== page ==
How to Care for a Child With the Flu

Care for a Child With the Flu: Get the "Basics"

Caring for children with the Flu
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No one likes having the flu—it's a miserable illness and makes pretty much anyone feel horrible. But feeling confident that you know how to care for a child with the flu can ultimately help both of you feel better.

Fortunately, kids are typically very resilient—in fact, they're often able to handle having the flu better than adults. But there are some special considerations to take into account.

Understanding Symptoms

The symptoms of the flu are similar in children to those of adults, except that children will sometimes have vomiting and diarrhea (rare in adults) in addition to the typical upper respiratory symptoms.

What About Flu Shots?

Because young children are at much higher risk for severe complications from the flu, most of them should be immunized as soon as the flu shots for the current year become available.

The Centers for Disease Control and Prevention (CDC) recommends that, with only rare exceptions, everyone should get the flu shot, including all children over age six months. (The CDC also says that children under age six months are too young to get the shot.)

Any child with a chronic medical condition, such as asthma or a weakened immune system, is considered to be at high risk from flu complications: These children, age six months or older, should definitely get the flu shot as soon as it is available.

The nasal flu vaccine is an alternative to the flu shot for kids over the age of five who have no chronic medical conditions.

Fever and the Flu

When it comes to a child with a fever, there are two situations when you should call the doctor immediately:

  • A child between ages zero and three months whose rectal temperature is above 100.3 degrees or below 97 degrees: Babies this young cannot regulate their temperatures well, so you shouldn't wait to call the doctor.
  • A child between ages three and six months with a rectal temperature of over 101 degrees: Although these older babies can regulate their body temperature better than when they were younger, a temperature over 101 degrees is still a serious concern.

    For any child older than six months, the best gauge for treatment is the way he or she is behaving. If your child has a high fever but is active and behaving pretty normally, you needn't be as concerned as you should be if, despite having only a low fever, your child seems unhappy and doesn't want to play.

    In general, even a high fever is not harmful in itself (unless caused by environmental factors, such as being out in the sun or in a hot car). For example, if your child's temperature is 104 degrees, but he or she is still running around playing, there's no reason for concern and no reason to treat it. (But keep checking: If it goes over 104 degrees, call the doctor.) If the child is uncomfortable and not playful, then check with the doctor about treating the fever with acetaminophen (Tylenol) or ibuprofen (Motrin or Advil). Be sure not to give aspirin to a child under age 18. Why? Because of the risk of a serious illness called Reye's syndrome.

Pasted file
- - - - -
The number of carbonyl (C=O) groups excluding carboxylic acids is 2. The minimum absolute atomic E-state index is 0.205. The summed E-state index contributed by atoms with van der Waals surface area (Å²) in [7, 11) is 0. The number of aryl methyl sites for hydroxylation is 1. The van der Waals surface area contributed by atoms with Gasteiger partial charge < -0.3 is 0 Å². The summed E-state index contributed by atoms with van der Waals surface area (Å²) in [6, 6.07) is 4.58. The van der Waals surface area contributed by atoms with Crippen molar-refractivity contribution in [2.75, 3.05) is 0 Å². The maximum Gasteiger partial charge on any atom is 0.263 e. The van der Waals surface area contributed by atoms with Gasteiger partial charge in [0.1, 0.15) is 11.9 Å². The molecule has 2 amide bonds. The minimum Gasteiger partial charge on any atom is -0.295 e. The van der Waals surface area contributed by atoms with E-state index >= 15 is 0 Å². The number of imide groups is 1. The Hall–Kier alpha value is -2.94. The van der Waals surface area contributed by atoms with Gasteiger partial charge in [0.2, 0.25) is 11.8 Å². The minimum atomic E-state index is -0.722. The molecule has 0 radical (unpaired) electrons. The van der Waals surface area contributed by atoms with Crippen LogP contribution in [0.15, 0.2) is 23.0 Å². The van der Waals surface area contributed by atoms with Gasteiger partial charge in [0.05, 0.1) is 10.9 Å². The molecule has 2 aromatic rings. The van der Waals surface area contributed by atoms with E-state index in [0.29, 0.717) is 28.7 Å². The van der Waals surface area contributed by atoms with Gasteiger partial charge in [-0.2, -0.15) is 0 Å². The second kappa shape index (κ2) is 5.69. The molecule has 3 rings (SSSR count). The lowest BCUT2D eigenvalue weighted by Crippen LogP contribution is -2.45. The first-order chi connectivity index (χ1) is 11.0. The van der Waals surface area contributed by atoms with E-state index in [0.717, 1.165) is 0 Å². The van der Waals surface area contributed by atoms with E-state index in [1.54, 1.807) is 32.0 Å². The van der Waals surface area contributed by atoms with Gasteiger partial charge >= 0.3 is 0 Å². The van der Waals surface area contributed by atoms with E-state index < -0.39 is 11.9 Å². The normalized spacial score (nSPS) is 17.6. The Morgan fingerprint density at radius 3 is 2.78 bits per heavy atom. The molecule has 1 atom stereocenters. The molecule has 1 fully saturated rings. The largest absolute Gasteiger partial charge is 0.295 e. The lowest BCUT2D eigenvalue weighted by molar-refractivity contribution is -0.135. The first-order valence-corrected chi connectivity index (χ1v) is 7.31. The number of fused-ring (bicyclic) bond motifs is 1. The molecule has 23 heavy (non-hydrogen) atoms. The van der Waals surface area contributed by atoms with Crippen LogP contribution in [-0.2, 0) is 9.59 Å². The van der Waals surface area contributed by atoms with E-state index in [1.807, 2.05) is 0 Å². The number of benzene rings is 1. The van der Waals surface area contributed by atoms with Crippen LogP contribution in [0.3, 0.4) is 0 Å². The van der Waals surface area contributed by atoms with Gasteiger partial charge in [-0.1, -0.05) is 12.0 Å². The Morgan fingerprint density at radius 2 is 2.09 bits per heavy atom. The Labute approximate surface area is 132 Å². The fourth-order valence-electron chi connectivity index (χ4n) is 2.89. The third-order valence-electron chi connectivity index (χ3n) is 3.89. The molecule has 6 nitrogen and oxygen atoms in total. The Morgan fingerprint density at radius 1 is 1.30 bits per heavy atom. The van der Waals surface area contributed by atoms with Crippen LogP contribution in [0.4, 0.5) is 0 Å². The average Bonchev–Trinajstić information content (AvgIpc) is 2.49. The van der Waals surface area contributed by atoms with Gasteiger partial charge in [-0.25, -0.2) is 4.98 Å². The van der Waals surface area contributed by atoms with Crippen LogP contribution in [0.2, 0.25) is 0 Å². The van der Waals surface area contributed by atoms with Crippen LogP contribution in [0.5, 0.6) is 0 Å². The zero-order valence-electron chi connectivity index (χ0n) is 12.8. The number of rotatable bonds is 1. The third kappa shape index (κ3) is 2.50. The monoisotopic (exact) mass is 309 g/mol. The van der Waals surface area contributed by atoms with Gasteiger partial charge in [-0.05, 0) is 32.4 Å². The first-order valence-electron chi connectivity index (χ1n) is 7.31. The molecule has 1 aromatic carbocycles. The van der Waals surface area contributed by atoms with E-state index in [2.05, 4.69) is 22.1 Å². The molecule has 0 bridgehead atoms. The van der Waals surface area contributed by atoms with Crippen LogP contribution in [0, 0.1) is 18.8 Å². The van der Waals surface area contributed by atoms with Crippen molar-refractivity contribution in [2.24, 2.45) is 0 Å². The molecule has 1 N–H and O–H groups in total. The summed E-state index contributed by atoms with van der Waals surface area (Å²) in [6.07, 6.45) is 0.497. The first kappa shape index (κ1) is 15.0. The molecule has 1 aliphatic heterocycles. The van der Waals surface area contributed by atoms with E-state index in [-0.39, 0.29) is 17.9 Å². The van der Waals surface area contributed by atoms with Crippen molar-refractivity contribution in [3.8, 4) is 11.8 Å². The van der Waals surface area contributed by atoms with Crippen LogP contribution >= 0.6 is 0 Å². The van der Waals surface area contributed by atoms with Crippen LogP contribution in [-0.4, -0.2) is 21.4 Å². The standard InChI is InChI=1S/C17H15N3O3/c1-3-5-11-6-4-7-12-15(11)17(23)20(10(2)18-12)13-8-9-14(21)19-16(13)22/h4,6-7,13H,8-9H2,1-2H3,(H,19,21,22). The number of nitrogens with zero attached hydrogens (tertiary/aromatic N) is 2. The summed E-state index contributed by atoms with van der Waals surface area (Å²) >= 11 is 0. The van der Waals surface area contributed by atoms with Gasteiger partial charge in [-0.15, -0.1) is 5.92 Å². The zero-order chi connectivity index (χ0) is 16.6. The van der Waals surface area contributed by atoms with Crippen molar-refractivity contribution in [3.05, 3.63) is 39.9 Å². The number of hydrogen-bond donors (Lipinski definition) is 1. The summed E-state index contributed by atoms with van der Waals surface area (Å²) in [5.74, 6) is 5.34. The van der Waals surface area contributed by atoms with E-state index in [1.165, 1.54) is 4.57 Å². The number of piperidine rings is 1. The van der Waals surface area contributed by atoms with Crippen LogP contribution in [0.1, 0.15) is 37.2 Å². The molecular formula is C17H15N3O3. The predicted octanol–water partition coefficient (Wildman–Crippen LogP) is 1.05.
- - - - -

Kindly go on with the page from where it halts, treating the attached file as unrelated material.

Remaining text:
Providing Rest and Fluids

    Knowing how to care for a child with the flu includes understanding his or her need for plenty of fluids and, probably, extra rest.

    But there's no need to make sick children stay in bed all day if they feel like getting up. Kids are pretty good about not pushing themselves too hard when they don't feel well. As noted earlier, you can usually feel confident basing your treatment on your child's behavior.

    Treating Vomiting and Diarrhea

    If your child is vomiting or having diarrhea, it's important to be sure he or she doesn't get dehydrated. Once the vomiting stops, the best way to maintain hydration and replace lost electrolytes is to give the child small sips of Pedialyte. Space these sips out; give one every five to 10 minutes so you can be sure your child is able to keep the fluids down.

    Seeing the Doctor

    Of course, anytime you're concerned about your child's symptoms or behavior, whether from the flu or something else, it's a good idea to call your pediatrician. He or she can tell you whether you need to bring your child in to be seen or if you can treat the symptoms at home.

    Following these guidelines and using your best judgment, you should be able get your child through the flu and back to normal activity soon.


    Fever and your baby.” American Academy of Pediatrics-HealthyChildren.Org (2009).

    Treating a fever without medicine.” American Academy of Pediatrics-HealthyChildren.Org (2015).

    Diarrhea.” American Academy of Pediatrics-HealthyChildren.Org (2015).

    “Vaccination: who should do it, who should not, and who should take precautions. ”Centers for Disease Control and Prevention (2015).

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